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Practice range makes perfect when breaking in new scope, rifle

For every hunter, there is probably at least one person who played a significant role in their development as an outdoorsman. For me, Uncle Doug is one of those people.

The man is quite the storyteller when he is in town, but set him next to a campfire somewhere in the wild and his stories rise to a new level, becoming things of legend. They will bring tears to your eyes. Just give him a few minutes to get wound up and the laughing soon begins.

Uncle Doug’s sense of outdoor humor, however, isn’t limited to storytelling. It can show up when you least expect it.

One year a bunch of us were on our way to the mountains of northern Utah for an elk hunt. As we neared our destination, we stopped at a small shooting range to check the status of our rifle scopes and to make sure they were still on the mark following our travels.

While the rest of us scavenged among used targets for something we could reasonably shoot at, Uncle Doug walked downrange and placed a soda can halfway up on the dirt mound behind the target line. We laughed and asked how he was going to sight-in his rifle with a can.

“Watch and learn,” he retorted. Then he squeezed the trigger on his rifle and the can jumped.

“Shoot the can. If it jumps, you go hunting, said Uncle Doug. Then he smiled and walked back to the truck.

While the jumping-can approach to sighting in a hunting rifle works for Uncle Doug, I still prefer to use a more methodical approach, as do most other experienced shooters. It takes some time, but the result is confidence in your firearm and your ability to use it when the time comes.

Because of a mishap during my last deer hunt, I recently purchased a new rifle scope. I had a local outdoor store mount and bore sight it, then I headed to the Boulder Rifle and Pistol Club. I put the scope and two brands of off-the-shelf ammunition to the test — Remington Core Lokt and Winchester Super X. Both were loaded with 150-grain bullets.

Since the rifle and scope already were bore sighted, I figured the bullets should hit somewhere on the paper with the first shot. That was a mistake. The first two rounds from the Remington cartridges hit about three feet to the right of my target at 100 yards. So I went old school and pulled the bolt from the rifle. Then, while looking through the bore from the breech end, I lined the barrel up with my target. To adjust the scope, I held the rifle firmly in place and turned the scope turrets until its crosshairs were on the target.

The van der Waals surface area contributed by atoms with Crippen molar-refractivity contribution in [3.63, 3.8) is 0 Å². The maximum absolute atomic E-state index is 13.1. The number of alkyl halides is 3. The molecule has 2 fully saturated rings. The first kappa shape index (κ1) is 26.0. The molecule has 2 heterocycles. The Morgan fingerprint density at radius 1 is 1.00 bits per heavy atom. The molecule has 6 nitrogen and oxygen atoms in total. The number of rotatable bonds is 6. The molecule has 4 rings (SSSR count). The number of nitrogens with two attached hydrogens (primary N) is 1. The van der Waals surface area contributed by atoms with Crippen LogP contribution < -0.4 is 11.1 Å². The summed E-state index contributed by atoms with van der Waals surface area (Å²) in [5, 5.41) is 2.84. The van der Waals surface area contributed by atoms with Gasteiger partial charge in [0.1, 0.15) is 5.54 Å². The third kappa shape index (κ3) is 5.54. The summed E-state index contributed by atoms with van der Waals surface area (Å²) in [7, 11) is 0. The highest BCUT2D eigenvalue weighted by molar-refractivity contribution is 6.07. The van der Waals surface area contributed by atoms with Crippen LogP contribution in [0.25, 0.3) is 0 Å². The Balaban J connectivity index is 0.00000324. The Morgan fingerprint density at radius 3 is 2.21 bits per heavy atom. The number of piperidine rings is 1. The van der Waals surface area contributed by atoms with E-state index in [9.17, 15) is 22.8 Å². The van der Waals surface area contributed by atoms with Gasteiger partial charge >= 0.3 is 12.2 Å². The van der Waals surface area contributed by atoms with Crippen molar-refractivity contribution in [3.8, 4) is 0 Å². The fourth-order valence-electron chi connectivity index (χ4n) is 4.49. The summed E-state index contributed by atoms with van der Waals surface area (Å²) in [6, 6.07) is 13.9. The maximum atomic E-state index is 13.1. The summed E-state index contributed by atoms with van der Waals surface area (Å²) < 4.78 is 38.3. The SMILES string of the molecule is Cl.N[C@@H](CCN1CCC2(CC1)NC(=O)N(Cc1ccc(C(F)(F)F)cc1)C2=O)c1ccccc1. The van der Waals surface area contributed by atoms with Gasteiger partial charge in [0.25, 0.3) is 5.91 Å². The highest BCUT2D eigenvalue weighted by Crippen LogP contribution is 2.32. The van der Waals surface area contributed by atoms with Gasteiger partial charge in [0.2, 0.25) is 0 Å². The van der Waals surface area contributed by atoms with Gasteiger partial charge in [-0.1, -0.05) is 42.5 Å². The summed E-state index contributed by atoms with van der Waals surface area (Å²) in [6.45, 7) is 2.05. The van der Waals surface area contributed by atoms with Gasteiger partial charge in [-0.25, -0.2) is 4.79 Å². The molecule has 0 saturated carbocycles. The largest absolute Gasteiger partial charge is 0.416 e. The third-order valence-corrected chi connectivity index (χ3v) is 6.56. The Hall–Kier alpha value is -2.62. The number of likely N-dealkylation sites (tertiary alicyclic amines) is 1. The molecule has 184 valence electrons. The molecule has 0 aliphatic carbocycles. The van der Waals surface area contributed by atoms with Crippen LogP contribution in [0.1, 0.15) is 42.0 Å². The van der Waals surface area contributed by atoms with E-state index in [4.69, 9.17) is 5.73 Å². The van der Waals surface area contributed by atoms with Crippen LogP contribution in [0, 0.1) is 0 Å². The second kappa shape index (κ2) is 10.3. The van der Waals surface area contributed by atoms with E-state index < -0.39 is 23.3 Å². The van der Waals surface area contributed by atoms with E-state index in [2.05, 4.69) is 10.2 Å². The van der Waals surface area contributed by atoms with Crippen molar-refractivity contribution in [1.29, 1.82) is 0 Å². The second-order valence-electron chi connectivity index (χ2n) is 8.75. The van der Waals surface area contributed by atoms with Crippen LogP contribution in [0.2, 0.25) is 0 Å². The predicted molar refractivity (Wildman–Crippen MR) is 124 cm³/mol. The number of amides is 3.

My next three shots were dead center vertically and about 6 inches to the left of center, but at least they were on paper. One click on the scope’s turret is equal to one-quarter-inch at 100 yards, so I turned the horizontal turret and counted 24 clicks to the right. And since I wanted the bullets to hit about 1½ inches high at that distance, I turned the vertical turret six clicks up. The next three shots were just right of center and in the ballpark vertically.

Following some small adjustments, the next three shots were 2 inches high and dead center horizontally. I could live with that.

Next I tried the Winchesters just to see which of the two rounds my rifles liked best. Though I didn’t expect the two brands to shoot exactly the same, I was surprised to find that the Winchesters hit as much as 2 inches higher on the target at the same distance than the Remington rounds. Still, my rifle seemed to like the Remingtons because they grouped better overall.

I was ready to go with the Remingtons until my friend Jed talked me into experimenting with the all-copper Barnes TSX bullets. Two weeks later, I showed up at the range with cartridges we hand-loaded with the Barnes offering in the 140-grain variety. With minor adjustments, shots 5, 6 and 7 passed through two holes you can cover with a nickel just above center.

All three bullets performed well, but guess which round I will be hunting my elk with come November.

There is more to sighting in a rifle than shooting a few rounds through a piece of paper. The process is an opportunity to get to know your firearm. And as this experience reminded me, it also is a chance to test different loads. Once you are happy with a particular cartridge, take the time to practice with it. For me, the coming weeks will include multiple trips to the silhouette range. The cost of practice will be worth it when you lay your lip over a venison or elk steak.

Freelance writer Doug Nielsen is a conservation educator for the Nevada Department of Wildlife. His “In the Outdoors” column, published Thursday in the Las Vegas Review-Journal, is not affiliated with or endorsed by the NDOW. Any opinions he states in his column are his own. He can be reached at intheoutdoorslv@gmail.com.

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